“She can sing anything … ANYTHING.”
Amazing Grace will transport you in an instant to New Temple Missionary Baptist Church on two very special evenings in 1972: when the legendary Aretha Franklin recorded live her album of the same title, which would go on to be certified double platinum. The film of this event, recorded by Warner Brothers, has never been released before due to technical difficulties associated with it, and it is a rare window into a monumental performance to be able to view it.
The film quality, which is grainy and blurry, is terrible by today’s standards, but it doesn’t matter. Similarly, the camera work is quite bad: the camera shakes, moves around too quickly, and looks like a home video during some parts. But again, it couldn’t matter less. What viewers see is the awed faces of the audience, the sweat beading on the brow of Ms. Franklin as she sings, and the shining vests of the Southern California Community Choir, the group that provided background vocals. We see the face of Jesus on the wall behind the performers, and we watch when, in the middle of the evening, an audience member breaks out into tap dance. We witness the Reverend James Cleveland, his head in his hands and tears in his eyes during the performance of “Amazing Grace.” We view Ms. Franklin’s entrance on the first night, the camera angle giving her an almost regal appearance as she passes down the church’s aisle. What is most important, though is what we hear: one of the greatest voices of modern American music, unfiltered and in her fullest glory.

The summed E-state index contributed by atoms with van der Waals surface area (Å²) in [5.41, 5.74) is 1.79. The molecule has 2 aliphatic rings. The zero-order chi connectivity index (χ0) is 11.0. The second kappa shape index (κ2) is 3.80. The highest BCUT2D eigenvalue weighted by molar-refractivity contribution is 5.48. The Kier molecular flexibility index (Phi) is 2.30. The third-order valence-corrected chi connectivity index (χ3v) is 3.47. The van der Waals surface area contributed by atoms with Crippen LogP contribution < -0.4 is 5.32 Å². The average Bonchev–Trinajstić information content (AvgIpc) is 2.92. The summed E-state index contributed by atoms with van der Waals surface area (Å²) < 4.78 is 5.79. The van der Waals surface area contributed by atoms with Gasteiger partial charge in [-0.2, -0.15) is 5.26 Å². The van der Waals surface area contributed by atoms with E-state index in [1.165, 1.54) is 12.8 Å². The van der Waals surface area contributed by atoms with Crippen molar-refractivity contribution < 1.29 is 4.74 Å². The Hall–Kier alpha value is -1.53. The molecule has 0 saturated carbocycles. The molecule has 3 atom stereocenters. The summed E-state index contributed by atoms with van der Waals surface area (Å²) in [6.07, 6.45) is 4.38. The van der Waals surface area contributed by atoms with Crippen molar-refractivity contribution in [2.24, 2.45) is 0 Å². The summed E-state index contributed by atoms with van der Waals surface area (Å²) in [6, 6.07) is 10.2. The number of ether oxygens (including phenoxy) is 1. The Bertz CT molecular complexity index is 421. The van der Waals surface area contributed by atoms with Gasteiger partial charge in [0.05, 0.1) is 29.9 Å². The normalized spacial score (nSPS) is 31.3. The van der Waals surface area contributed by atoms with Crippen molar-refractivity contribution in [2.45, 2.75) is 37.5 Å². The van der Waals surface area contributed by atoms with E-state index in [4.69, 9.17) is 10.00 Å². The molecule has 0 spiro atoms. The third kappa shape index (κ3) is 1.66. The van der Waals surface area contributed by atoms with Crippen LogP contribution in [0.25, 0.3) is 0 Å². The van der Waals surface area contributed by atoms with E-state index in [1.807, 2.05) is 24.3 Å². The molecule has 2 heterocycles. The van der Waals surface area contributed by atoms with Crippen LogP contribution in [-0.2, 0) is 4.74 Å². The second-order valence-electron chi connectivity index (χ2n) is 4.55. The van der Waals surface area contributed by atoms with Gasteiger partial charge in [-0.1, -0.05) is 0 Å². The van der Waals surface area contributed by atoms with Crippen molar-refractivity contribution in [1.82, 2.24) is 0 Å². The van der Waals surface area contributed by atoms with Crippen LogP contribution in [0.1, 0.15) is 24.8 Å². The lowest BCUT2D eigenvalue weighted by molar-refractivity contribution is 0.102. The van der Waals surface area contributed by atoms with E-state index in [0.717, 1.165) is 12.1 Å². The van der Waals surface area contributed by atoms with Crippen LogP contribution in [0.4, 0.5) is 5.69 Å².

I don’t think that I can put into words the energy and electricity that is tangible in the moment, and it is a privilege to be allowed in to see it. It’s pretty much impossible to watch this documentary without feeling the insuppressible urge to clap, sing, stand up, and dance, and it did not bother me in the least when I could hear other audience members doing so. It is an emotional rollercoaster ride that is a miracle to be able to ride, and you will likely laugh, cry, and sway with the music.
In my opinion, it is not possible to give this film a high enough rating – eleven out of ten stars would not even begin to describe it. Experience it for yourself while it is still in theaters!